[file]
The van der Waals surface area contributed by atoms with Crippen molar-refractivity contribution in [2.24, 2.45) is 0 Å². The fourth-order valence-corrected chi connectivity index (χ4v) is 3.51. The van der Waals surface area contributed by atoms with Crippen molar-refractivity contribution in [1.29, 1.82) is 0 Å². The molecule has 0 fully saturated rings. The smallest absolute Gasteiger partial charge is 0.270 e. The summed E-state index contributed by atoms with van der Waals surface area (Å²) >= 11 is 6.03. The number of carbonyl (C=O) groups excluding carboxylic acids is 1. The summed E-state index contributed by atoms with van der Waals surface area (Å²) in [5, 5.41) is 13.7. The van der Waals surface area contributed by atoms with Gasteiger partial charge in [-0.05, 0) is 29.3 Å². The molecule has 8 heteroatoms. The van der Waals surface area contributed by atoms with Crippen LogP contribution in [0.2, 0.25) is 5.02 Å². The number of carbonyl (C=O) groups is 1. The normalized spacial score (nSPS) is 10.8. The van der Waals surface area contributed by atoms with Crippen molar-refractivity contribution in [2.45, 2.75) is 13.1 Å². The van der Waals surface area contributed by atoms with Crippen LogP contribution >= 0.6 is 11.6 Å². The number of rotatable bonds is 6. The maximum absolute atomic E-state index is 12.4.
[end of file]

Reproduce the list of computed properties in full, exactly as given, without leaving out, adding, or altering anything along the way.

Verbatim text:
The van der Waals surface area contributed by atoms with Crippen molar-refractivity contribution in [2.24, 2.45) is 0 Å². The fourth-order valence-corrected chi connectivity index (χ4v) is 3.51. The van der Waals surface area contributed by atoms with Crippen molar-refractivity contribution in [1.29, 1.82) is 0 Å². The molecule has 0 fully saturated rings. The smallest absolute Gasteiger partial charge is 0.270 e. The summed E-state index contributed by atoms with van der Waals surface area (Å²) >= 11 is 6.03. The number of carbonyl (C=O) groups excluding carboxylic acids is 1. The summed E-state index contributed by atoms with van der Waals surface area (Å²) in [5, 5.41) is 13.7. The van der Waals surface area contributed by atoms with Gasteiger partial charge in [-0.05, 0) is 29.3 Å². The molecule has 8 heteroatoms. The van der Waals surface area contributed by atoms with Crippen LogP contribution in [0.2, 0.25) is 5.02 Å². The number of carbonyl (C=O) groups is 1. The normalized spacial score (nSPS) is 10.8. The van der Waals surface area contributed by atoms with Crippen molar-refractivity contribution in [2.45, 2.75) is 13.1 Å². The van der Waals surface area contributed by atoms with Crippen LogP contribution >= 0.6 is 11.6 Å². The number of rotatable bonds is 6. The maximum absolute atomic E-state index is 12.4.